When Sohane starts wearing a head scarf, her school threatens to expel her. Meanwhile, Djelila is harassed by neighborhood bullies for not being Muslim enough. Sohane can’t help thinking that Djelila deserves what she gets. But she never could have imagined just how far things would go. . .
A book set in Latin America.
Aunt Julia and the Scriptwriter by Mario Vargas Llosa
Mario Vargas Llosa’s brilliant, multilayered novel is set in the Lima, Peru, of the author’s youth, where a young student named Marito is toiling away in the news department of a local radio station. His young life is disrupted by two arrivals.
The first is his aunt Julia, recently divorced and thirteen years older, with whom he begins a secret affair. The second is a manic radio scriptwriter named Pedro Camacho, whose racy, vituperative soap operas are holding the city’s listeners in thrall. Pedro chooses young Marito to be his confidant as he slowly goes insane.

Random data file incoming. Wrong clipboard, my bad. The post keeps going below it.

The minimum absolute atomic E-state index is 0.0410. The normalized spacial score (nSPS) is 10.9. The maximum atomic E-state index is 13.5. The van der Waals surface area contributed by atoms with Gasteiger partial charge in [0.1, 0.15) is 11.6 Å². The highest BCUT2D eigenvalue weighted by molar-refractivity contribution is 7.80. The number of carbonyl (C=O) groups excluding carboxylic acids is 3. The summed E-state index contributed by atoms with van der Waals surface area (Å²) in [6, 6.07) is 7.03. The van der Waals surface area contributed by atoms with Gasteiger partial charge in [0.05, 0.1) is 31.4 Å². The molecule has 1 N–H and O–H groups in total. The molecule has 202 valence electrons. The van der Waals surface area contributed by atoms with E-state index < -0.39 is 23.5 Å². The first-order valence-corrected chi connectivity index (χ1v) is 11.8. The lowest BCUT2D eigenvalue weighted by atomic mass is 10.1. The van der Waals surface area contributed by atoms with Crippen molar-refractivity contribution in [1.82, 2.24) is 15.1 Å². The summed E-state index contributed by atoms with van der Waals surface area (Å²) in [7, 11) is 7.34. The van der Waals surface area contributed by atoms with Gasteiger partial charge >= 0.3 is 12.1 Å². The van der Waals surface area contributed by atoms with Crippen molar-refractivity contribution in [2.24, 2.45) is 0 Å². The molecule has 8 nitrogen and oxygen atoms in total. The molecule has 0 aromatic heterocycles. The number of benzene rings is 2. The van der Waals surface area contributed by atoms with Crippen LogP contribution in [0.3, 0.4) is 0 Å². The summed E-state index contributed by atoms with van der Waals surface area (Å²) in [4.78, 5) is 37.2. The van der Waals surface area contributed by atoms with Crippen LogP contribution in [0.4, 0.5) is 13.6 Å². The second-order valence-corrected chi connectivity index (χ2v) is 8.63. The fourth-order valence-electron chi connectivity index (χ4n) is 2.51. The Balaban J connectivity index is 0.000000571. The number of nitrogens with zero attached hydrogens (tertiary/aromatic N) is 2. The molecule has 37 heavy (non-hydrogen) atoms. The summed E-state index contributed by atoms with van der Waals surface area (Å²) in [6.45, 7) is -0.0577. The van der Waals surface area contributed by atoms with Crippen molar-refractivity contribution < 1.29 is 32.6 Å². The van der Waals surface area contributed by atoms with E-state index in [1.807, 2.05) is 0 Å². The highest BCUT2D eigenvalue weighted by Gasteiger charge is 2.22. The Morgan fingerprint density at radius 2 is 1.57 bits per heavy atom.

A book about a person with a disability.
Me Before You by Jojo Moyes
Lou Clark knows lots of things. She knows how many footsteps there are between the bus stop and home. She knows she likes working in The Buttered Bun tea shop and she knows she might not love her boyfriend Patrick.
What Lou doesn’t know is she’s about to lose her job or that knowing what’s coming is what keeps her sane.
Will Traynor knows his motorcycle accident took away his desire to live. He knows everything feels very small and rather joyless now and he knows exactly how he’s going to put a stop to that.
What Will doesn’t know is that Lou is about to burst into his world in a riot of colour. And neither of them knows they’re going to change the other for all time.
A Science-Fiction or Fantasy book with a POC protagonist.
Kamala Khan is an ordinary girl from Jersey City — until she’s suddenly empowered with extraordinary gifts. But who truly is the new Ms. Marvel? Teenager? Muslim? Inhuman? Find out as she takes the Marvel Universe by storm! When Kamala discovers the dangers of her newfound powers, she unlocks a secret behind them, as well. Is Kamala ready to wield these immense new gifts? Or will the weight of the legacy before her be too much to bear? Kamala has no idea, either. But she’s comin’ for you, Jersey!
A book written by an Indigenous or Native author
The Swan Book by Alexis Wright